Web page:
Sound symbolism and the perception of luxury versus basic brands
Date of Issue2015
College of Business (Nanyang Business School)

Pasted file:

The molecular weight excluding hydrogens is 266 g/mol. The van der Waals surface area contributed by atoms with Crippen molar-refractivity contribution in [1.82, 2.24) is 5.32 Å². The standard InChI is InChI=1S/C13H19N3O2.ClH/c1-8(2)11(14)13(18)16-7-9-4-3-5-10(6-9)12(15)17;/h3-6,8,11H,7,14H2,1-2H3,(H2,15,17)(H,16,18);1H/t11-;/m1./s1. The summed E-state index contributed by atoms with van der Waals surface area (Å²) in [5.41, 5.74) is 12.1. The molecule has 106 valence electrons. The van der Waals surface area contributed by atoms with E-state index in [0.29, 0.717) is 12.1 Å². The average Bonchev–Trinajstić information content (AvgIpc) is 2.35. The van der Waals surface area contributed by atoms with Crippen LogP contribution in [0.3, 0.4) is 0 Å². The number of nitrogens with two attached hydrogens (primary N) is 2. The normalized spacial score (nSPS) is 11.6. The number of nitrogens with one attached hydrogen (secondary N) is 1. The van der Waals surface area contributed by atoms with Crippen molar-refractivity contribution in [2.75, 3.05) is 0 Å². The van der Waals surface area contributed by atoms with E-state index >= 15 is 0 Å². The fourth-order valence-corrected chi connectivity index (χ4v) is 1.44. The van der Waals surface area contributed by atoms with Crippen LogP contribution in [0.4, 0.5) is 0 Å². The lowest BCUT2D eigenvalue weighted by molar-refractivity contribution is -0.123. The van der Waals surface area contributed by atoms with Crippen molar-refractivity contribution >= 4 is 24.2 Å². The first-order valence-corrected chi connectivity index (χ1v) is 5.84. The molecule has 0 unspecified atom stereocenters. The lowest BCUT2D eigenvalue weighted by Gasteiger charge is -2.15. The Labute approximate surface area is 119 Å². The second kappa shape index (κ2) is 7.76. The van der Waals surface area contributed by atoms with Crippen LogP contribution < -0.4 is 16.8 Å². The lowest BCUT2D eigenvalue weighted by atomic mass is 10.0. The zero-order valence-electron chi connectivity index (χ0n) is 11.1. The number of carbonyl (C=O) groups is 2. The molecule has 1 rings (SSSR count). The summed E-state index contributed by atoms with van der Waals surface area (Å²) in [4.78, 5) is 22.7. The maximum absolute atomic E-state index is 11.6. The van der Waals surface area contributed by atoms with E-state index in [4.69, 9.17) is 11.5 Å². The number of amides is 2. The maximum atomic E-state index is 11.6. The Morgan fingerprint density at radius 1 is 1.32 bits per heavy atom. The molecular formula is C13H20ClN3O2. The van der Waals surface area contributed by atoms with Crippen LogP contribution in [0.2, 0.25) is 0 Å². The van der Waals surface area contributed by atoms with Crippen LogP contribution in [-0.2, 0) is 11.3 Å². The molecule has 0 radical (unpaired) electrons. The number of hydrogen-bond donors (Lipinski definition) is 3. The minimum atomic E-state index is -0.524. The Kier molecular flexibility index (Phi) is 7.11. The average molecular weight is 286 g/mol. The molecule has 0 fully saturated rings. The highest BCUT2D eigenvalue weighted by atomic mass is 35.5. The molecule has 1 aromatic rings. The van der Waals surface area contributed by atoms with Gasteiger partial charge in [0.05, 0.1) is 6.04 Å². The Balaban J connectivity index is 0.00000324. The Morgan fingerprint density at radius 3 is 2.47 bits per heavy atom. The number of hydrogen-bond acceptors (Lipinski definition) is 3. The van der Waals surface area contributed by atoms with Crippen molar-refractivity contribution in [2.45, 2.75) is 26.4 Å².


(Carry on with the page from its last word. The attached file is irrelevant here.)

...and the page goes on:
Globalization has witnessed a massive surge in consumerism and with it, the rise of global super brands. Brands, which act as shortcuts to consumers, reassuring them of specific qualities and deliverables, are now bigger than ever before in human history. But in this cluttered brand saturated environment, how can manufacturers of new products position and launch their brands in such a way as to immediately attract consumer’s attention? One key component is the nomenclature itself, i.e. the novelty and importance of the brand name. Today, most companies recognizing the relevance of this employ branding agencies and consultants to create novel brand names derived from the aspirations of the products in question. But not all of these new product launches succeed and some estimate that between 40-90 % of all new products launched fail within their first year (Gourville, 2006), with the brand name identified to be one of the factors behind their failure (for example, Ford Edsel; Klink, 2001). So what is the secret behind the naming of a new product or brand and is there a specific recipe for success? This dissertation explores the use of sound symbolism in luxury and basic brand names to investigate whether there is a phonetic recipe that signals whether brands are either premium or essential and how this might work in consumers’ minds. The sound of a spoken word conveys meaning to the listener. All spoken words are composed of basic sound units called phonemes and past research has shown that an individual phoneme itself, even if embedded within a fictitious word, can influence human emotions. This dissertation has investigated a novel phenomenon: the effect of different phonetic structures on the perception of hypothetical luxury and basic brand names. Specifically, it was hypothesized that the phonetic structures of luxury brand names are distinct from those of basic brand names and that these distinctions help to maintain the perception of exclusivity associated with luxury brands in consumers’ minds. The hypothesis was tested using three approaches- Firstly, phonetic differences in the written form of a set of existing luxury and basic brand names were explored using the International Phonetic Alphabet (IPA) notations; secondly, a spectral analysis of the acoustic wave pattern differences between luxury and basic brand names was carried out and thirdly, in a semantic priming reaction time study, potential differences in the implicit perception of hypothetical luxury and basic brand names (generated using the distinct phonetic patterns associated with luxury and basic brands and identified in Studies 1 and 2) were investigated. The results indicate that the phonetic structures of luxury and basic brand names differ in their use of back/front vowels, stressed/unstressed vowels, the presence/absence of affricates and their syllabic structure. Results of the semantic priming experiment suggest that the use of these specific phonetic characteristics can enhance the perception of ‘luxury-ness’ or ‘basic-ness’ in a brand name. Furthermore, as the effect is demonstrated using an implicit semantic priming paradigm, it is indicative of the automatic and implicit nature of these manifestations. In the first section, this dissertation demonstrates that despite their premium appeal, luxury brand names tend to use some of the more unconventional patterns of human speech, which deviate from everyday speech patterns and are even considered to evoke negative perceptions. The results suggest that even unfamiliar phonetic patterns such as those contained in a hypothetical name (as opposed to familiar names, naturalistic sounds or words having semantic associations e.g. doctor-nurse, hammer-nail) can trigger specific semantic associations. The second section of this dissertation focuses on the methodological aspects of semantic priming in the context of unfamiliar spoken words (such as unfamiliar, novel brand names) and explores the effect of different inter-stimulus intervals (ISI’s) (or stimulus onset asynchronies SOA’s) between an auditory prime and a visual target on the cross-modal perceptual enhancement. The results suggest that the most effective ISI between an unfamiliar word (such as a hypothetical brand name) and a phonetically congruent visual target (the associated graphical representation) is immediate onset and that as the SOA is reduced (i.e. as the stimuli overlap further), the priming effect too is reduced. These results contribute to the literature on cross-modal semantic priming by exploring the priming effect on spoken unknown words and demonstrate a maximal priming effect at an ISI of 0 ms in contrast to previous similar research (which has used known words and naturalistic sounds as primes). In sum, this dissertation reveals how sound symbolism operates at a phonetic level in the context of brand names and implicitly influences the way in which consumers conceive of a brand and it’s apparent status as a premium or basic good.